Sanctions and Anti-Money Laundering Bill [HL] Contents

Chapter 3: Oversight

Court reviews

22.Clauses 32–34 deal with ‘court reviews’ of decisions taken under the Bill or under regulations made under the Bill. A distinction is drawn between two categories of decisions:

(1)Most decisions are subject to a statutory judicial review procedure that is similar, but not identical, to the normal judicial review procedure.12 The statutory procedure is intended to be exclusive: decisions that are subject to the statutory procedure “may not be questioned by way of proceedings for [normal] judicial review.”13

(2)Some decisions are not subject to the statutory procedure,14 but nor may they “be questioned by way of proceedings for [normal] judicial review.”15 Such decisions are thus, at least on the face of it, excluded from any form of judicial review.

23.The first category, which contains most decisions taken under the Bill or under regulations made under the Bill, attracts the statutory review procedure set out in clauses 32–33. This is similar to normal judicial review: clause 32(4) provides, “In determining whether the decision should be set aside, the court must apply the principles applicable on an application for judicial review.”16 However, there are a number of important caveats:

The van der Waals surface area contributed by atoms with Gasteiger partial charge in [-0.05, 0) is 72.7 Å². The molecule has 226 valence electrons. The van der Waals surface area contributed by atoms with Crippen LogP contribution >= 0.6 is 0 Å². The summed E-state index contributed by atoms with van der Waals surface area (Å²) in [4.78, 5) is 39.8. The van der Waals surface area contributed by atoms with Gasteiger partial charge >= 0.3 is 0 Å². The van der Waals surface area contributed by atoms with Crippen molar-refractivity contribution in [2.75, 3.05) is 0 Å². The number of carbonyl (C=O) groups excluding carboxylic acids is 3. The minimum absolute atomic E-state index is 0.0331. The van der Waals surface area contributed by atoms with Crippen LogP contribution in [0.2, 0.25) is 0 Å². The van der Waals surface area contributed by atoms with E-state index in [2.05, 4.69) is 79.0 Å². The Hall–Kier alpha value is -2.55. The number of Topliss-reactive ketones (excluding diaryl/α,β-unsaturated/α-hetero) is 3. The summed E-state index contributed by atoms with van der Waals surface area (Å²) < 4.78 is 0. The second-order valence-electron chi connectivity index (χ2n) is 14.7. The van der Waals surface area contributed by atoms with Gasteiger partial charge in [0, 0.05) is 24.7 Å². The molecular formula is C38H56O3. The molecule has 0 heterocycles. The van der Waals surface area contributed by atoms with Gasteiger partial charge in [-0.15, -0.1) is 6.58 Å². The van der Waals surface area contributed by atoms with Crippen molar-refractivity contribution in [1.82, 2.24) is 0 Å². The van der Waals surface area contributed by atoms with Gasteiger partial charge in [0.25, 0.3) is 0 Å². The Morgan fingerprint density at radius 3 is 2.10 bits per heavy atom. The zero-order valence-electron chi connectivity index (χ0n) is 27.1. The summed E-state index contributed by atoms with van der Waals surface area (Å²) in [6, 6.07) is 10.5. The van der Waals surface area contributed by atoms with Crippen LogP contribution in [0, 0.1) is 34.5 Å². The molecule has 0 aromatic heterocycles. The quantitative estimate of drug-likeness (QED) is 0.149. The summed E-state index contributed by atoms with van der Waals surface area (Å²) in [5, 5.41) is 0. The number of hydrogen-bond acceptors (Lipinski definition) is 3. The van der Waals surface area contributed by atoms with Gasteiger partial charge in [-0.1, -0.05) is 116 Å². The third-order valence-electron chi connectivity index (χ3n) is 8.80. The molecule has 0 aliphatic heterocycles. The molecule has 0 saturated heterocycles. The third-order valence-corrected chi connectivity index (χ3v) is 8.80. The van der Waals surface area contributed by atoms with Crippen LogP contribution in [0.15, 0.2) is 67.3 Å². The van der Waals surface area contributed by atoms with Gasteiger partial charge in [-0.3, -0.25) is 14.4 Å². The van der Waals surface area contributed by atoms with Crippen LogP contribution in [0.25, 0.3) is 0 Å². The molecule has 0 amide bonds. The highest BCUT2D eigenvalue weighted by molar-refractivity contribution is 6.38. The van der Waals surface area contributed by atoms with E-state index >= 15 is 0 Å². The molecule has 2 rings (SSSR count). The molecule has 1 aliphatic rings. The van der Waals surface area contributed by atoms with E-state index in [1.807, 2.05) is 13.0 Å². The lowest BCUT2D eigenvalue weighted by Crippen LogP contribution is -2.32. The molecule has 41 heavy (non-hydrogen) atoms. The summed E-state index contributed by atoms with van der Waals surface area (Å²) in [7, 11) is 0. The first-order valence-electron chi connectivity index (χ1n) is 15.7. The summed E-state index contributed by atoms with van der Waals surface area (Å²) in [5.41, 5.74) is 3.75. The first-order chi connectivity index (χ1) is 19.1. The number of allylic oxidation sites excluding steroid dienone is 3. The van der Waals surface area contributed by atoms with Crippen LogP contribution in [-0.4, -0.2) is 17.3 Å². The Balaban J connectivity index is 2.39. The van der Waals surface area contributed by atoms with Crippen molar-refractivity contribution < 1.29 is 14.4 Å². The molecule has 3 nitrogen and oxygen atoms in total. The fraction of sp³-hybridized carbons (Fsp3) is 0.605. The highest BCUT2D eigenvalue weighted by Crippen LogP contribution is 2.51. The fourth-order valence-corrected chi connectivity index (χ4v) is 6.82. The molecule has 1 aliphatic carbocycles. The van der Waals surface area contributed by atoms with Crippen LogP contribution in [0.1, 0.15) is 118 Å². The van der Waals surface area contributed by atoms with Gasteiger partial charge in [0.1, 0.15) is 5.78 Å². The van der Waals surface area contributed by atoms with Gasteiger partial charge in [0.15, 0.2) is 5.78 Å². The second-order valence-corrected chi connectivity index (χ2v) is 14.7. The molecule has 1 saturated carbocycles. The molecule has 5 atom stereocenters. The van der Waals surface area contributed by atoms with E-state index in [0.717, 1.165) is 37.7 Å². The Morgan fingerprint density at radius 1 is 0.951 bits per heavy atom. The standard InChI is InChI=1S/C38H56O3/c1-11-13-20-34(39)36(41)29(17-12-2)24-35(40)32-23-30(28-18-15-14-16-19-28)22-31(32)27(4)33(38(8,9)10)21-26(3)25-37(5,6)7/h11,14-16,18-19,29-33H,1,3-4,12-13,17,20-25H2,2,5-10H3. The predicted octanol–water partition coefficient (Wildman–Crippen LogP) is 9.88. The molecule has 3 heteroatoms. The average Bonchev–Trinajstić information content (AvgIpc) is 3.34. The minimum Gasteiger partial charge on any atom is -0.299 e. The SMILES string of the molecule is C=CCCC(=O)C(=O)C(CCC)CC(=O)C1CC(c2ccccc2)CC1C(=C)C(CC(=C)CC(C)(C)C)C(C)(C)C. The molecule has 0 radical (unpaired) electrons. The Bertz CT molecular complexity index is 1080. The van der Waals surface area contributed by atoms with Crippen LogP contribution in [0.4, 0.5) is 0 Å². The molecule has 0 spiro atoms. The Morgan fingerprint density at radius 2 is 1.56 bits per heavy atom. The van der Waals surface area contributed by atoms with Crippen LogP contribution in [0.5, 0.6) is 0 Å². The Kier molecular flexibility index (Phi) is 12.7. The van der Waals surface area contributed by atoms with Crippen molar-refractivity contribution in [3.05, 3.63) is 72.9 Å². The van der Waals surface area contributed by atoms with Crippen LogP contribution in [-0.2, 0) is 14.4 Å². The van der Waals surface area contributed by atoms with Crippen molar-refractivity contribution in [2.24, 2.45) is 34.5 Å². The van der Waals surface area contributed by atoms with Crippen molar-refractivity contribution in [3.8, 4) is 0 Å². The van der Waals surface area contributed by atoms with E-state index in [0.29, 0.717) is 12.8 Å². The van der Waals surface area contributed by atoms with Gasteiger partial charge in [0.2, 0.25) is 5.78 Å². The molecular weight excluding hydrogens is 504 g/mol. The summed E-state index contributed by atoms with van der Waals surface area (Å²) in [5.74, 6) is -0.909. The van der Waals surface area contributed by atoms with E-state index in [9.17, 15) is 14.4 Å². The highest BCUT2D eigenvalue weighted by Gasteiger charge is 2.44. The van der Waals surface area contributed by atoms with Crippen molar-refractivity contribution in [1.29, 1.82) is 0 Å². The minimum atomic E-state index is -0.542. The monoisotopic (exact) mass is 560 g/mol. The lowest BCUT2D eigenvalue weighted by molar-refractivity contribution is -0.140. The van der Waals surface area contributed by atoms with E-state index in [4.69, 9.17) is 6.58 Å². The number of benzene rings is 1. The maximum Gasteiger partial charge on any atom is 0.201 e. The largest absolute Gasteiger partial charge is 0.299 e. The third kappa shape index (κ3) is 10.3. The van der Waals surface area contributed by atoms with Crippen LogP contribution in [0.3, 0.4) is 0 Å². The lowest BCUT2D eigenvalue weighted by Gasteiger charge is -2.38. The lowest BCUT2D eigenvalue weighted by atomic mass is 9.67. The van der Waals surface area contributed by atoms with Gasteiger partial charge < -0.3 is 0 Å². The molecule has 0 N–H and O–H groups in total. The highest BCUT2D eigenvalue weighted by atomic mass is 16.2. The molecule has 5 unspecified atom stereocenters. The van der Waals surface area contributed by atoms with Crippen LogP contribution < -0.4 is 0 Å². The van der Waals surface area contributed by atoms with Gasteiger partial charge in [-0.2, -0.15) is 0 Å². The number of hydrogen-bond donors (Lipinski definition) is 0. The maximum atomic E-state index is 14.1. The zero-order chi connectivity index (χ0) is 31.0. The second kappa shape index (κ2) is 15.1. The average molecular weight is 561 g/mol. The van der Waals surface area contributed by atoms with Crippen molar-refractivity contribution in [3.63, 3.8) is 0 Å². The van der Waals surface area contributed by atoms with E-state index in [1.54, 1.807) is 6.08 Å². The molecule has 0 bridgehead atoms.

24.The second category of decisions appears to be invulnerable to any judicial review, whether in its statutory or regular form. This category consists of decisions to make or vary designation orders and equivalent decisions concerning the specification of ships.